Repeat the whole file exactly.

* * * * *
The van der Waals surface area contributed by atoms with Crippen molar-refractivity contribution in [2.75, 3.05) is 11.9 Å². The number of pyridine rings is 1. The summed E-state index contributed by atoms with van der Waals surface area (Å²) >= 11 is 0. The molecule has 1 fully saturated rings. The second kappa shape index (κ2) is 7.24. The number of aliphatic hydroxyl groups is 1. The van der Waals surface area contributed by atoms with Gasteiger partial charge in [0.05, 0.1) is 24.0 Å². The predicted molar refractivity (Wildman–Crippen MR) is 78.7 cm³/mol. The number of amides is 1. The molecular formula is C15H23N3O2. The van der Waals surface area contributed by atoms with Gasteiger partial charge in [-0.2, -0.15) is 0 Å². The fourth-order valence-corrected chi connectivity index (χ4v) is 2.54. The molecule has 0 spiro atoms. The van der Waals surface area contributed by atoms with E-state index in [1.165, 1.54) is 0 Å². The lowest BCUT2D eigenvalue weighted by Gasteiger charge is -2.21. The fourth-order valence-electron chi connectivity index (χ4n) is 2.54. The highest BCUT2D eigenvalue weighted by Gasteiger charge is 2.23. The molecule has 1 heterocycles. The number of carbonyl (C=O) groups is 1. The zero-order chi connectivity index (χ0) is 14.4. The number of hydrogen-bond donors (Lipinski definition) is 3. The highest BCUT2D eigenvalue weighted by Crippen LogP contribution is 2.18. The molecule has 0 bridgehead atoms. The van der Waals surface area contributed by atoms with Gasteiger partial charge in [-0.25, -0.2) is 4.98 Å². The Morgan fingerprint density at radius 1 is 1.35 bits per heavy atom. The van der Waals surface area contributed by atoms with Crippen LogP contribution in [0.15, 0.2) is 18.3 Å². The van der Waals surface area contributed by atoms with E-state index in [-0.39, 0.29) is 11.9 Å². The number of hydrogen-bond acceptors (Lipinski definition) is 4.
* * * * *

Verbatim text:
The van der Waals surface area contributed by atoms with Crippen molar-refractivity contribution in [2.75, 3.05) is 11.9 Å². The number of pyridine rings is 1. The summed E-state index contributed by atoms with van der Waals surface area (Å²) >= 11 is 0. The molecule has 1 fully saturated rings. The second kappa shape index (κ2) is 7.24. The number of aliphatic hydroxyl groups is 1. The van der Waals surface area contributed by atoms with Gasteiger partial charge in [0.05, 0.1) is 24.0 Å². The predicted molar refractivity (Wildman–Crippen MR) is 78.7 cm³/mol. The number of amides is 1. The molecular formula is C15H23N3O2. The van der Waals surface area contributed by atoms with Gasteiger partial charge in [-0.2, -0.15) is 0 Å². The fourth-order valence-corrected chi connectivity index (χ4v) is 2.54. The molecule has 0 spiro atoms. The van der Waals surface area contributed by atoms with E-state index in [1.165, 1.54) is 0 Å². The lowest BCUT2D eigenvalue weighted by Gasteiger charge is -2.21. The fourth-order valence-electron chi connectivity index (χ4n) is 2.54. The highest BCUT2D eigenvalue weighted by Gasteiger charge is 2.23. The molecule has 1 heterocycles. The number of carbonyl (C=O) groups is 1. The zero-order chi connectivity index (χ0) is 14.4. The number of hydrogen-bond donors (Lipinski definition) is 3. The highest BCUT2D eigenvalue weighted by Crippen LogP contribution is 2.18. The molecule has 0 bridgehead atoms. The van der Waals surface area contributed by atoms with Gasteiger partial charge in [-0.25, -0.2) is 4.98 Å². The Morgan fingerprint density at radius 1 is 1.35 bits per heavy atom. The van der Waals surface area contributed by atoms with Crippen LogP contribution in [0.15, 0.2) is 18.3 Å². The van der Waals surface area contributed by atoms with E-state index in [-0.39, 0.29) is 11.9 Å². The number of hydrogen-bond acceptors (Lipinski definition) is 4.